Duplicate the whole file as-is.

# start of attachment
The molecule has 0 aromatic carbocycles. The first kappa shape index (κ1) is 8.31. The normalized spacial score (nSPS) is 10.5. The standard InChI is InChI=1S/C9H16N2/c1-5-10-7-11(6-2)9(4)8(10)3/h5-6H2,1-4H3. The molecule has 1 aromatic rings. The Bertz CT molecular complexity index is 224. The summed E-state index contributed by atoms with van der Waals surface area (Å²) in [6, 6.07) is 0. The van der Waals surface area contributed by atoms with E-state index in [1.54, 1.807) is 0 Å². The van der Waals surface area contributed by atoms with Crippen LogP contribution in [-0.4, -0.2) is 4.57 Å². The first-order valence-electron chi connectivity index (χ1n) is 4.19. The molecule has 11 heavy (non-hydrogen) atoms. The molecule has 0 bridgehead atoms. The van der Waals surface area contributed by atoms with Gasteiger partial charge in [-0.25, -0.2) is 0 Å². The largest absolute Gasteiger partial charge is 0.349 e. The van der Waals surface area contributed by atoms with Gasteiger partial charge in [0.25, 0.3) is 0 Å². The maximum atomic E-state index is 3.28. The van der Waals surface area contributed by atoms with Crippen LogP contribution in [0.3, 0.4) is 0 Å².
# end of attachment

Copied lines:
The molecule has 0 aromatic carbocycles. The first kappa shape index (κ1) is 8.31. The normalized spacial score (nSPS) is 10.5. The standard InChI is InChI=1S/C9H16N2/c1-5-10-7-11(6-2)9(4)8(10)3/h5-6H2,1-4H3. The molecule has 1 aromatic rings. The Bertz CT molecular complexity index is 224. The summed E-state index contributed by atoms with van der Waals surface area (Å²) in [6, 6.07) is 0. The van der Waals surface area contributed by atoms with E-state index in [1.54, 1.807) is 0 Å². The van der Waals surface area contributed by atoms with Crippen LogP contribution in [-0.4, -0.2) is 4.57 Å². The first-order valence-electron chi connectivity index (χ1n) is 4.19. The molecule has 11 heavy (non-hydrogen) atoms. The molecule has 0 bridgehead atoms. The van der Waals surface area contributed by atoms with Gasteiger partial charge in [-0.25, -0.2) is 0 Å². The largest absolute Gasteiger partial charge is 0.349 e. The van der Waals surface area contributed by atoms with Gasteiger partial charge in [0.25, 0.3) is 0 Å². The maximum atomic E-state index is 3.28. The van der Waals surface area contributed by atoms with Crippen LogP contribution in [0.3, 0.4) is 0 Å².